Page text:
Wednesday, August 07, 2013

This day in Late Roman History (August 7): Happy Birthday, Constantius II

Today is the 1,696th birthday of the Roman emperor Constantius II. One of the sons of Constantine the Great, Constantius was the longest lived and arguably the most politically successful of Constantine's heirs. He was, however, a man of conflicts--rigorous, temperate, suspicious and cruel all at the same time. As a supporter of Arianism, he caused tumult within the Catholic Church and his reign ended abruptly when he died of sickness while on the way to grapple with his usurping nephew. His death in AD 361 left the Roman Empire in the hands of the last pagan emperor, Julian the Apostate.

Here is an excerpt of how the 4th century historian Ammianus Marcellinus eulogized him:
Always preserving the dignity of the imperial authority, Constantius proudly and magnanimously disdained popularity. In conferring the higher dignities he was very sparing, and allowed very few changes to be made in the administration of the finances. Nor did he ever encourage the arrogance of the soldiers...Nor under him was any general promoted to the title of most illustrious.

In taking care of the soldiers he was very cautious: an examiner into their merits, sometimes over-scrupulous, giving dignities about the palace as if with scales. Under him no one who was not well known to him, or who was favored merely by some sudden impulse, ever received any high appointment in the palace. But only such as had served ten years in some capacity or other could look for such appointments as master of the ceremonies or treasurer....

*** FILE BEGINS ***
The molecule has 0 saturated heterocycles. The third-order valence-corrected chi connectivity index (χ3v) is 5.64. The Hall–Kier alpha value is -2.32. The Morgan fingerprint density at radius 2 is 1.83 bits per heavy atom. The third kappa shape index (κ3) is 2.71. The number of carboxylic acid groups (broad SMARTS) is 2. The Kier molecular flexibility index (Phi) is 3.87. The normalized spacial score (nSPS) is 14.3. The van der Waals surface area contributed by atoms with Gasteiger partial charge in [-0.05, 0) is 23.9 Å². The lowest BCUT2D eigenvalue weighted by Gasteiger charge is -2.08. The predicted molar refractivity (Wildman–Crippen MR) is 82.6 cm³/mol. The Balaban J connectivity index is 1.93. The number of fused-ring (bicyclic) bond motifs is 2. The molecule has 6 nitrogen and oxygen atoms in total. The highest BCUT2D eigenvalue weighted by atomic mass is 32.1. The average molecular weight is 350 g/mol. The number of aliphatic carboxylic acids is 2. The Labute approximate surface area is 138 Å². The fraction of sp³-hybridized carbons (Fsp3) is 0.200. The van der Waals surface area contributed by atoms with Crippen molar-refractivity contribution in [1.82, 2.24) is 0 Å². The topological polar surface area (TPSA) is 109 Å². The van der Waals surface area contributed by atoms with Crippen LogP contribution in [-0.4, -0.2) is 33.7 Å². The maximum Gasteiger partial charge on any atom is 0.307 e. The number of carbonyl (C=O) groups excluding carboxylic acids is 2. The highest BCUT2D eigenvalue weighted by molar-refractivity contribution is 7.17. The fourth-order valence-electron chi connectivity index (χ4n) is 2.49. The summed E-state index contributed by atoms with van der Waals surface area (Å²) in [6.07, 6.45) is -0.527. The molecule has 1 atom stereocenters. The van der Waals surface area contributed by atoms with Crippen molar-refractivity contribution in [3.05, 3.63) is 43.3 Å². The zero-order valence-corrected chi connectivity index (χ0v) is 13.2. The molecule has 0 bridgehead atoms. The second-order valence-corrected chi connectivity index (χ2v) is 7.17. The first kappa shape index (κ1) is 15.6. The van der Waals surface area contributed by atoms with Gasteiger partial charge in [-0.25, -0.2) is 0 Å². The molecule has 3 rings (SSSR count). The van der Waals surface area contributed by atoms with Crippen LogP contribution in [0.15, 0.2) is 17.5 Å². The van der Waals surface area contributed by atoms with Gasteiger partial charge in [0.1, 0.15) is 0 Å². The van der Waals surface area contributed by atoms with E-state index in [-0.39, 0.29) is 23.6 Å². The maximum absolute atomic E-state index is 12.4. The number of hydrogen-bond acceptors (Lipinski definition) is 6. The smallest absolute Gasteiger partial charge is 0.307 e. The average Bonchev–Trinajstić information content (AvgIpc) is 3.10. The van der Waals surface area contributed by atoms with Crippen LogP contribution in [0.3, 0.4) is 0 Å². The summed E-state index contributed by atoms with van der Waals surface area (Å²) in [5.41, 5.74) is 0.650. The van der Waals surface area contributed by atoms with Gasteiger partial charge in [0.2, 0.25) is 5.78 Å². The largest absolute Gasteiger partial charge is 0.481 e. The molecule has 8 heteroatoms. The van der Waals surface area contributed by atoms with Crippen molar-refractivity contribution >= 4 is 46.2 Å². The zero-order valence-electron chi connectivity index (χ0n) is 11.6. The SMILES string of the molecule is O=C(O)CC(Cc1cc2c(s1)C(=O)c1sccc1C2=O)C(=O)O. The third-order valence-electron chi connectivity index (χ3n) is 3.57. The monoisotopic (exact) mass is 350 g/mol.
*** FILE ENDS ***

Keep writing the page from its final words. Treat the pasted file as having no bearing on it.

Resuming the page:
He was a diligent cultivator of learning, but, as his blunted talent was not suited to rhetoric, he devoted himself to versification; in which, however, he did nothing worth speaking of. In his way of life he was economical and temperate, and by moderation in eating and drinking he preserved such robust health that he was rarely ill, though when ill dangerously so....

He was contented with very little sleep, which he took when time and season allowed; and throughout his long life he was so extremely chaste that no suspicion was ever cast on him in this respect, though it is a charge which, even when it can find no ground, malignity is apt to fasten on princes.

In riding and throwing the javelin, in shooting with the bow, and in all the accomplishments of military exercises, he was admirably skilful. That he never blew his nose in public, never spat, never was seen to change countenance, and that he never in all his life ate any fruit I pass over, as what has been often related before.

Having now briefly enumerated his good qualities with which we have been able to become acquainted, let us now proceed to speak of his vices. In other respects he was equal to average princes, but if he had the slightest reason (even if founded on wholly false information) for suspecting any one of aiming at supreme power, he would at once institute the most rigorous inquiry, trampling down right and wrong alike, and outdo the cruelty of Caligula, Domitian, or Commodus, whose barbarity he rivaled at the very beginning of his reign, when he shamefully put to death his own connections and relations